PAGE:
Conceptualization, E.L. (Eileen Lew), T.O., E.L. (Elaine Lum), R.D. and B.L.S.; methodology, T.O., E.L. (Elaine Lum) and E.L. (Eileen Lew); formal analysis, T.O.; investigation, T.O; resources, E.L. (Eileen Lew); T.O. and E.L. (Elaine Lum).; writing—original draft preparation, T.O.; writing—review and editing, E.L. (Eileen Lew), E.L. (Elaine Lum), L.G., T.O., J.C. (Josip Car) and B.L.S.; supervision, E.L. (Eileen Lew), E.L. (Elaine Lum), J.C. (Jennifer Chew) and J.C (Josip Car); project administration, E.L. (Elaine Lum), E.L. (Eileen Lew), J.C.(Jennifer Chew), and J.C. (Josip Car); funding acquisition, E.L. (Eileen Lew). All authors have read and agreed to the published version of the manuscript.


This research was funded by the KKH Health Fund, grant number KKHHF/2018/04.


The authors would like to thank Choy Jin Xiang and Lee King Chuan for helping to develop the software. Special thanks also go to Xu Xuelian, Kee Hwei Min, Liu Juan, TengHan Hong April, Noor Haslinda Binte Khamis, Noraidah Binte Mansoor, Yip Seok Cheng and Liew Chow Fong for the administrative and technical support. We would also like to thank Thach Thuan Quoc, Raymond Goy and Leong Wan Ling for reviewing the manuscripts.

Conflicts of Interest

The authors declare no conflict of interest. The funders had no role in the design of the study; in the collection, analyses, or interpretation of data; in the writing of the manuscript, or in the decision to publish the results.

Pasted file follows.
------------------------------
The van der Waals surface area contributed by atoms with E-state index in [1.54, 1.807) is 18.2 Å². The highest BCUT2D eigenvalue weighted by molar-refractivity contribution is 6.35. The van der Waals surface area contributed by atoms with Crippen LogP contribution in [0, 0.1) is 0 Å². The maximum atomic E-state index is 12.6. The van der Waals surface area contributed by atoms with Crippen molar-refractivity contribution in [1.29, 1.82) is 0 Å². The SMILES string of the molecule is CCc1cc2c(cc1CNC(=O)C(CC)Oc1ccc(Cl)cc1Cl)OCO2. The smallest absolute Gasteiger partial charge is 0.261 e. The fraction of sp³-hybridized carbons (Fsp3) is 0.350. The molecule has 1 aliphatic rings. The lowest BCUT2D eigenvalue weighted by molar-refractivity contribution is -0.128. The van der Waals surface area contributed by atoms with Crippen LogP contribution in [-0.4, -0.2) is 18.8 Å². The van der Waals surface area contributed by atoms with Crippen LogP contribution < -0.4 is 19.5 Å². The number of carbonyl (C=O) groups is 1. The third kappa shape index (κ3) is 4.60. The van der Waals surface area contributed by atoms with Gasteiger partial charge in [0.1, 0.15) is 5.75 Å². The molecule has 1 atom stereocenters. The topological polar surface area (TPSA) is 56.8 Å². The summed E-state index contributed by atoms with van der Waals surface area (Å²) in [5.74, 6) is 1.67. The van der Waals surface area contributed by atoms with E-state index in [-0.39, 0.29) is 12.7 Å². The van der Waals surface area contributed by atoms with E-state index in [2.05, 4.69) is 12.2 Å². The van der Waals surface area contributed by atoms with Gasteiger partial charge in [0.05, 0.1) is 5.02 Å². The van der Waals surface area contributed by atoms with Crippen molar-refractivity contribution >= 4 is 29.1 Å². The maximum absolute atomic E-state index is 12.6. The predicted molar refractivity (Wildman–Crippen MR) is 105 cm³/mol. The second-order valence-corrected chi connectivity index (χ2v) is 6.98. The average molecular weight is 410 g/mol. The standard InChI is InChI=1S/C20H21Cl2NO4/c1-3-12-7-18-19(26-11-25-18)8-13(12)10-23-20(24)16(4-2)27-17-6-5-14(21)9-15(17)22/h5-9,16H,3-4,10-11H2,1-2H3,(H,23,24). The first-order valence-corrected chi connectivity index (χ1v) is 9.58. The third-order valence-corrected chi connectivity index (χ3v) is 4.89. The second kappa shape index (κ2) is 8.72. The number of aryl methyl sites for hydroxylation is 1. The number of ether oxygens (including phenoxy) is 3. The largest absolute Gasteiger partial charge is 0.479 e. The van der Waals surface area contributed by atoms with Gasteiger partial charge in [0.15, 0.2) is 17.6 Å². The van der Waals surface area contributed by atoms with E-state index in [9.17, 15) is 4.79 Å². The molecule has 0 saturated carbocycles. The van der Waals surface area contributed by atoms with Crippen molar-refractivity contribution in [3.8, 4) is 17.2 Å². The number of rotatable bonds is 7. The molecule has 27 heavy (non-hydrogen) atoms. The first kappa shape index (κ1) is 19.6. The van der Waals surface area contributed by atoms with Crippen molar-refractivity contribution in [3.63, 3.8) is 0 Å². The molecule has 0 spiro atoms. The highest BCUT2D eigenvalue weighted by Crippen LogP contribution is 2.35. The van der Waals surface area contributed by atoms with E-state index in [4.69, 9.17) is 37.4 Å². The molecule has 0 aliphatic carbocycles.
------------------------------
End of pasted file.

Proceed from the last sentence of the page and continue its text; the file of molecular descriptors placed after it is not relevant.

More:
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Figure 1. Flow chart detailing patient recruitment, randomization and allocation of patients to PreAnaesThesia Computerized Health (PATCH) and nurse assessments.
Figure 1. Flow chart detailing patient recruitment, randomization and allocation of patients to PreAnaesThesia Computerized Health (PATCH) and nurse assessments.
Ijerph 17 04972 g001
Table 1. Demographic characteristics at study entry (n = 50).
Table 1. Demographic characteristics at study entry (n = 50).
PATCH Assessment (n = 24)Standard Nurse Assessment (n = 26)
Age, years (mean {SD})35.5 (8.3)41 (11)
Educational level
Primary to post-secondary7 (29.2%)17 (65.4%)
Polytechnic to post-university17 (70.8%)9 (36%)
Chinese15 (62.5%)11 (42.3%)
Other ethnicities9 (37.5%)15 (57.7%)
PATCH: PreAnaesThesia Computerized Health; SD: standard deviation.
Table 2. Patients’ perceptions of PATCH assessment (n = 24).
Table 2. Patients’ perceptions of PATCH assessment (n = 24).
Strongly Agree—Agree n (%)Neutral n (%)Strongly Disagree—Disagree n (%)
I would use PATCH again in the future.19 (79.2%)5 (20.8%)0 (0%)
I would like to use PATCH at home or from work before coming to clinic.16 (66.7%)7 (29.2%)1 (4.1%)